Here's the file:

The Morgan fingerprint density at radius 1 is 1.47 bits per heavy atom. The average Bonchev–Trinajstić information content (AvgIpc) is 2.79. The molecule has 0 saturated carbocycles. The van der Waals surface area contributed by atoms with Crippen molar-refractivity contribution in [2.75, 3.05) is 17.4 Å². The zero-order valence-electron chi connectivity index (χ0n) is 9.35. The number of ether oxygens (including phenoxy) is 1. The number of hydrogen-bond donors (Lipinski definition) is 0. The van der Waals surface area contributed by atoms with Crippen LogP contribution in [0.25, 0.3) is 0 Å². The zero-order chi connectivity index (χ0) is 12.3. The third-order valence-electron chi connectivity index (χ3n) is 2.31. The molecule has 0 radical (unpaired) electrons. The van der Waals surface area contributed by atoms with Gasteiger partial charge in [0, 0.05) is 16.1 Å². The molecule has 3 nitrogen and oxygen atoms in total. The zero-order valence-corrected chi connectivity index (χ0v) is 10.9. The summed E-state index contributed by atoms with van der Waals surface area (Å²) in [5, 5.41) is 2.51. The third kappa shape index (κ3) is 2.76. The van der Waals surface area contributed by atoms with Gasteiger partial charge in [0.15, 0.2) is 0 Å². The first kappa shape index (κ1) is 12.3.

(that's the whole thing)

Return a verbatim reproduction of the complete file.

The Morgan fingerprint density at radius 1 is 1.47 bits per heavy atom. The average Bonchev–Trinajstić information content (AvgIpc) is 2.79. The molecule has 0 saturated carbocycles. The van der Waals surface area contributed by atoms with Crippen molar-refractivity contribution in [2.75, 3.05) is 17.4 Å². The zero-order valence-electron chi connectivity index (χ0n) is 9.35. The number of ether oxygens (including phenoxy) is 1. The number of hydrogen-bond donors (Lipinski definition) is 0. The van der Waals surface area contributed by atoms with Crippen LogP contribution in [0.25, 0.3) is 0 Å². The zero-order chi connectivity index (χ0) is 12.3. The third-order valence-electron chi connectivity index (χ3n) is 2.31. The molecule has 0 radical (unpaired) electrons. The van der Waals surface area contributed by atoms with Gasteiger partial charge in [0, 0.05) is 16.1 Å². The molecule has 3 nitrogen and oxygen atoms in total. The zero-order valence-corrected chi connectivity index (χ0v) is 10.9. The summed E-state index contributed by atoms with van der Waals surface area (Å²) in [5, 5.41) is 2.51. The third kappa shape index (κ3) is 2.76. The van der Waals surface area contributed by atoms with Gasteiger partial charge in [0.15, 0.2) is 0 Å². The first kappa shape index (κ1) is 12.3.